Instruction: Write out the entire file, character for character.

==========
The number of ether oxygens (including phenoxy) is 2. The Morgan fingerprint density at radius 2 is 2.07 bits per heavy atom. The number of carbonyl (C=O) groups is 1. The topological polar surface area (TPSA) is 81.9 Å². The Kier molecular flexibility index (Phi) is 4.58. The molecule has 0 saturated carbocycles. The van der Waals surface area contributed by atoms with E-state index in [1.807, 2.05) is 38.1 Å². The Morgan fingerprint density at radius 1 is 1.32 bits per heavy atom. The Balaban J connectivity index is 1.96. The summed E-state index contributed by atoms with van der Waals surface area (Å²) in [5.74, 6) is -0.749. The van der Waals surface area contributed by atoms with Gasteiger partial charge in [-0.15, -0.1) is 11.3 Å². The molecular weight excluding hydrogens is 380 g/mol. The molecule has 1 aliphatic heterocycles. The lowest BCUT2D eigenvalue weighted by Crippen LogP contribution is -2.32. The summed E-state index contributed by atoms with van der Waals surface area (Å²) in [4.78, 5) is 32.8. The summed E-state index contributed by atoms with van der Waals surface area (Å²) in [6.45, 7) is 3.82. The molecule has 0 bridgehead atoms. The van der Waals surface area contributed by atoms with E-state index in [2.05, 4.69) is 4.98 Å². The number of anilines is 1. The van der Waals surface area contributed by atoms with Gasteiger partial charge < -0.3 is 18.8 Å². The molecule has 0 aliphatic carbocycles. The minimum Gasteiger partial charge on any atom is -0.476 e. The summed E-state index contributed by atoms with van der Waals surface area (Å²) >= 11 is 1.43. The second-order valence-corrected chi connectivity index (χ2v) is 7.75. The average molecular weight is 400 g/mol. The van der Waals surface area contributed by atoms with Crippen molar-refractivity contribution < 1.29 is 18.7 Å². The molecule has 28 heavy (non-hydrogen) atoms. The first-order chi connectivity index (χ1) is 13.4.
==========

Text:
The number of ether oxygens (including phenoxy) is 2. The Morgan fingerprint density at radius 2 is 2.07 bits per heavy atom. The number of carbonyl (C=O) groups is 1. The topological polar surface area (TPSA) is 81.9 Å². The Kier molecular flexibility index (Phi) is 4.58. The molecule has 0 saturated carbocycles. The van der Waals surface area contributed by atoms with E-state index in [1.807, 2.05) is 38.1 Å². The Morgan fingerprint density at radius 1 is 1.32 bits per heavy atom. The Balaban J connectivity index is 1.96. The summed E-state index contributed by atoms with van der Waals surface area (Å²) in [5.74, 6) is -0.749. The van der Waals surface area contributed by atoms with Gasteiger partial charge in [-0.15, -0.1) is 11.3 Å². The molecular weight excluding hydrogens is 380 g/mol. The molecule has 1 aliphatic heterocycles. The lowest BCUT2D eigenvalue weighted by Crippen LogP contribution is -2.32. The summed E-state index contributed by atoms with van der Waals surface area (Å²) in [4.78, 5) is 32.8. The summed E-state index contributed by atoms with van der Waals surface area (Å²) in [6.45, 7) is 3.82. The molecule has 0 bridgehead atoms. The van der Waals surface area contributed by atoms with E-state index in [2.05, 4.69) is 4.98 Å². The number of anilines is 1. The van der Waals surface area contributed by atoms with Gasteiger partial charge < -0.3 is 18.8 Å². The molecule has 0 aliphatic carbocycles. The minimum Gasteiger partial charge on any atom is -0.476 e. The summed E-state index contributed by atoms with van der Waals surface area (Å²) >= 11 is 1.43. The second-order valence-corrected chi connectivity index (χ2v) is 7.75. The average molecular weight is 400 g/mol. The van der Waals surface area contributed by atoms with Crippen molar-refractivity contribution < 1.29 is 18.7 Å². The molecule has 28 heavy (non-hydrogen) atoms. The first-order chi connectivity index (χ1) is 13.4.